The general principles of therapy for children and adolescents with acute myeloid leukemia (AML) are discussed below, followed by a more specific discussion of the treatment of children with acute promyelocytic leukemia (APL) and Down syndrome.
Overall survival (OS) rates have improved over the past three decades for children with AML, with 5-year survival rates now in the 55% to 65% range.[1,2,3,4,5] Overall remission-induction rates are approximately 85% to 90%, and event-free survival (EFS) rates from the time of diagnosis are in the 45% to 55% range.[2,3,4,5] There is, however, a wide range in outcome for different biological subtypes of AML (refer to the Cytogenetic Evaluation and Molecular Abnormalities section of this summary for more information); after taking specific biological factors of their leukemia into account, the predicted outcome for any individual patient may be much better or much worse than the overall outcome for the general population of children with AML.
Lymphedema is the build-up of fluid in soft body tissues when the lymph system is damaged or blocked.
Lymphedema occurs when the lymph system is damaged or blocked. Fluid builds up in soft body tissues and causes swelling. It is a common problem that may be caused by cancer and cancer treatment. Lymphedema usually affects an arm or leg, but it can also affect other parts of the body. Lymphedema can cause long-term physical, psychological, and social problems for patients.
The lymph system...
Contemporary pediatric AML protocols result in 85% to 90% complete remission rates.[6,7,8] Approximately 3% of patients die during the induction phase, most commonly due to treatment-related complications.[6,7,8] To achieve a complete remission, inducing profound bone marrow aplasia (with the exception of the M3 APL subtype) is usually necessary with currently used combination chemotherapy regimens. Because induction chemotherapy produces severe myelosuppression, morbidity and mortality from infection or hemorrhage during the induction period may be significant.
The two most effective drugs used to induce remission in children with AML are cytarabine and an anthracycline. Commonly used pediatric induction therapy regimens use cytarabine and an anthracycline in combination with other agents such as etoposide and/or thioguanine.[3,9,10] The United Kingdom Medical Research Council (MRC) 10 Trial compared induction with cytarabine, daunorubicin, and etoposide (ADE) versus cytarabine and daunorubicin administered with thioguanine (DAT); the results showed no difference between the thioguanine and etoposide arms in remission rate or disease-free survival, although the thioguanine-containing regimen was associated with increased toxicity.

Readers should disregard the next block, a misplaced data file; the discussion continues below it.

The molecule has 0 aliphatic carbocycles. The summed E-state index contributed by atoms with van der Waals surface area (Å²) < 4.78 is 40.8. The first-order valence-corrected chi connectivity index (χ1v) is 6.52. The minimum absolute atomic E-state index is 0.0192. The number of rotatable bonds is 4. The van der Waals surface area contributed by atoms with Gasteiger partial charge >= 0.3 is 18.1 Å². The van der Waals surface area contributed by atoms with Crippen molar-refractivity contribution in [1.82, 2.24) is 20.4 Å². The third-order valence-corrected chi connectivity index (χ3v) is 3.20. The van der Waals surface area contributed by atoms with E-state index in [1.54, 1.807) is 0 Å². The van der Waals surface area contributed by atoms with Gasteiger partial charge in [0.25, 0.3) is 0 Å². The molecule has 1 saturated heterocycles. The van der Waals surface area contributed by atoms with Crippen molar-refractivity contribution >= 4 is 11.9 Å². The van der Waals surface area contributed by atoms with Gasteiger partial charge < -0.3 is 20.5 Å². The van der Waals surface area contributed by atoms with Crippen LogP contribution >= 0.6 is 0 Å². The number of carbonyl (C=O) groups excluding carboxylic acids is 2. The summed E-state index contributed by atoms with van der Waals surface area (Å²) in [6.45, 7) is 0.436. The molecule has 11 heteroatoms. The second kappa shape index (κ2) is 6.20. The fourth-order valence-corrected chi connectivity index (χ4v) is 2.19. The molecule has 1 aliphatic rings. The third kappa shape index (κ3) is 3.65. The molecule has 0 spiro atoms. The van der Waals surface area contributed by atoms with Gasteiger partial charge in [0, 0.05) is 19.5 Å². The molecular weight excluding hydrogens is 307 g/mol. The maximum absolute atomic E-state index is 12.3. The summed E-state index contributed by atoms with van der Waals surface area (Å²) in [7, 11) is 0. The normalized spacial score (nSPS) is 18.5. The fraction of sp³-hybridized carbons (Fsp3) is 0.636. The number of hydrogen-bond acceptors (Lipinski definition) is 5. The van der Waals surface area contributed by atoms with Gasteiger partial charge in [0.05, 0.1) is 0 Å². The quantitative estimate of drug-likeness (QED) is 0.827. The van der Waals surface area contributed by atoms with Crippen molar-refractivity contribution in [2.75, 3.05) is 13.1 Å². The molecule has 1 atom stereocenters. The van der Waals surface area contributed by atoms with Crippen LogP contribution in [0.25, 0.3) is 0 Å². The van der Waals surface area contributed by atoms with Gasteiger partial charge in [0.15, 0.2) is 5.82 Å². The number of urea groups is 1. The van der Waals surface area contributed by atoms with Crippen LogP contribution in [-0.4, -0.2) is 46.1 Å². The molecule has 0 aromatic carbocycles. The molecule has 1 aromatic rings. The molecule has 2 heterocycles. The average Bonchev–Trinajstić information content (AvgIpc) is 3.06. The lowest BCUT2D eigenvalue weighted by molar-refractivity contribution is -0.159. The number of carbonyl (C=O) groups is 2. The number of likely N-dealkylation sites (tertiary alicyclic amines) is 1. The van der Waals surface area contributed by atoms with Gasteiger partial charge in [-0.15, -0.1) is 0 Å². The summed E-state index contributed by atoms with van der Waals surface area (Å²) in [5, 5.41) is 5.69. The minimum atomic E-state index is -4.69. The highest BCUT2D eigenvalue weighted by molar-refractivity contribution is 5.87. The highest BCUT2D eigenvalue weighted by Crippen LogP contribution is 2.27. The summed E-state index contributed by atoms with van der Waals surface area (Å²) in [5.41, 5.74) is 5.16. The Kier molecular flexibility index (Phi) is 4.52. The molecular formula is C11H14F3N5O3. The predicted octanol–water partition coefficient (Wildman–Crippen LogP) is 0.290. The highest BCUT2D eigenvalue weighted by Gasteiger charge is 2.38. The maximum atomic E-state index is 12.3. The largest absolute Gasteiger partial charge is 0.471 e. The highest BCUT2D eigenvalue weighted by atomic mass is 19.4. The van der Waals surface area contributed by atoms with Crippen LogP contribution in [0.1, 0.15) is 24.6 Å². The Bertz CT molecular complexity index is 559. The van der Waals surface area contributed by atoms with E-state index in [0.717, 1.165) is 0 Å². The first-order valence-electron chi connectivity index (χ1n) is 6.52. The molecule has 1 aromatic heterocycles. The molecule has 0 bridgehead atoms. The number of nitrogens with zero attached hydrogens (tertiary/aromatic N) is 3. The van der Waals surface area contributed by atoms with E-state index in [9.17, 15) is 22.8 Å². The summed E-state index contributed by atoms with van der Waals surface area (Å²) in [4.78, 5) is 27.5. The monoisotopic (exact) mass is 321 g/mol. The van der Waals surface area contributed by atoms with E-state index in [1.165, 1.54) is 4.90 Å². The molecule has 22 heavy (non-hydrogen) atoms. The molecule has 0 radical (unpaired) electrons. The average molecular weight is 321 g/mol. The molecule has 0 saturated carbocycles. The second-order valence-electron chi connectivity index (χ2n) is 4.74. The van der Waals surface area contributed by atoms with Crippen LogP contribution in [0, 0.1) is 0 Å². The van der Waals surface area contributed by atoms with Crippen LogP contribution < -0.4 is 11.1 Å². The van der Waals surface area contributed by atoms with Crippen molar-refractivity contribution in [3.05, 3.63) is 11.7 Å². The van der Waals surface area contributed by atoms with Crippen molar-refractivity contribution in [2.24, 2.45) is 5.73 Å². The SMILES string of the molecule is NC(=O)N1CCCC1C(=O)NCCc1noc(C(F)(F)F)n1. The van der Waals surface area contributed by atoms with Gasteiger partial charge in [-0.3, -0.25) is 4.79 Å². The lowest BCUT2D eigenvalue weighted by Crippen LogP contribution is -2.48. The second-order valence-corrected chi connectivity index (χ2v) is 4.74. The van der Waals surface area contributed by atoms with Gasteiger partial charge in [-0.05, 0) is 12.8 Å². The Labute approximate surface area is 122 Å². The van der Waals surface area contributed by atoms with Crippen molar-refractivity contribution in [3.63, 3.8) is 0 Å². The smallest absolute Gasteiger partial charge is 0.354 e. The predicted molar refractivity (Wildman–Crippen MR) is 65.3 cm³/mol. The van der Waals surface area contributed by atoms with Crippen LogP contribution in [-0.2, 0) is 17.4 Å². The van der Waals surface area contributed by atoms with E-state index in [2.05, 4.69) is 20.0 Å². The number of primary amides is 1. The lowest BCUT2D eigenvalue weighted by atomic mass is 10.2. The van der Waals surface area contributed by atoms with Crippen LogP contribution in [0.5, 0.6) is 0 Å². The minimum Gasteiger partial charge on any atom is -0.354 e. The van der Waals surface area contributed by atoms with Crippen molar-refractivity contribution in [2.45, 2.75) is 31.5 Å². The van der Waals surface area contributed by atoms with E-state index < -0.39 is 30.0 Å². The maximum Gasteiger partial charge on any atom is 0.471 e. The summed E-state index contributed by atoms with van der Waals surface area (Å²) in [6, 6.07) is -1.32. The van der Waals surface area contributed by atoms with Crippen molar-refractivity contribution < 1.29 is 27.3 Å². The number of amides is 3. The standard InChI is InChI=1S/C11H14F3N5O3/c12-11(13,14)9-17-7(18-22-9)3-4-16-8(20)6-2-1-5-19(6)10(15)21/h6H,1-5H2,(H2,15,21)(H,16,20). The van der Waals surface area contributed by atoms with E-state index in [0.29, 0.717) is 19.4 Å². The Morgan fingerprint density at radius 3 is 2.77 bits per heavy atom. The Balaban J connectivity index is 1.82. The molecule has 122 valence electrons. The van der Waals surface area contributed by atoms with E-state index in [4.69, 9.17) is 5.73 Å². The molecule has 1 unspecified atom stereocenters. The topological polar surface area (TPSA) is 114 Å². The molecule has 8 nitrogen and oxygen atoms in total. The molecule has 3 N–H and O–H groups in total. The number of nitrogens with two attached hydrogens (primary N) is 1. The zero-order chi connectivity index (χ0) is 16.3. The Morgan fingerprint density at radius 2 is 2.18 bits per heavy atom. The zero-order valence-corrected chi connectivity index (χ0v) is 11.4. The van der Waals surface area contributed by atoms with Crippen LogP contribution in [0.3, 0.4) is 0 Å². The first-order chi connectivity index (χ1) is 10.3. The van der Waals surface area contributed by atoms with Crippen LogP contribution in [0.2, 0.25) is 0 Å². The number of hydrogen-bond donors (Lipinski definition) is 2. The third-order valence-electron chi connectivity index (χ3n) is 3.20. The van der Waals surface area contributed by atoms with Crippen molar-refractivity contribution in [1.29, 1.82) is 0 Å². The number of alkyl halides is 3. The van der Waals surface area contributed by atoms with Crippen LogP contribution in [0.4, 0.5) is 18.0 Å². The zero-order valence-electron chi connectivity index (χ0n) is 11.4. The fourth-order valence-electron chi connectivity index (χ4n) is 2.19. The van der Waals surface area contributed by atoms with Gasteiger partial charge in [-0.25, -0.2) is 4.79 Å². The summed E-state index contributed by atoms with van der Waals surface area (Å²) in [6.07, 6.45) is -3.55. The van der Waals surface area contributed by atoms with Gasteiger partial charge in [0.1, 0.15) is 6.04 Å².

The anthracycline that has been most used in induction regimens for children with AML is daunorubicin,[3,9,10] although idarubicin and the anthracenedione mitoxantrone have also been used.[6,12,13] Randomized trials have attempted to determine whether any other anthracycline or anthracenedione is superior to daunorubicin as a component of induction therapy for children with AML.
The German Berlin-Frankfurt-Münster (BFM) Group AML-BFM 93 study evaluated cytarabine plus etoposide with either daunorubicin or idarubicin (ADE or AIE) and observed similar EFS and OS for both induction treatments.[10,12]
The MRC-LEUK-AML12 clinical trial studied induction with cytarabine, mitoxantrone, and etoposide (MAE) in children and adults with AML compared with a similar regimen using daunorubicin (ADE).[6,14] For all patients, MAE showed a reduction in relapse risk, but the increased rate of treatment-related mortality observed for patients receiving MAE led to no significant difference in disease-free survival or OS in comparison to ADE. Similar results were noted when analyses were restricted to pediatric patients.
The AML-BFM 2004 clinical trial compared liposomal daunorubicin (L-DNR) to idarubicin at a higher-than-equivalent dose (80 mg/m2 vs. 12 mg/m2 per day for 3 days) during induction. Five-year results in both treatment arms were similar for both OS and EFS. Treatment-related mortality was significantly lower with L-DNR than idarubicin (2 of 257 patients vs. 10 of 264 patients).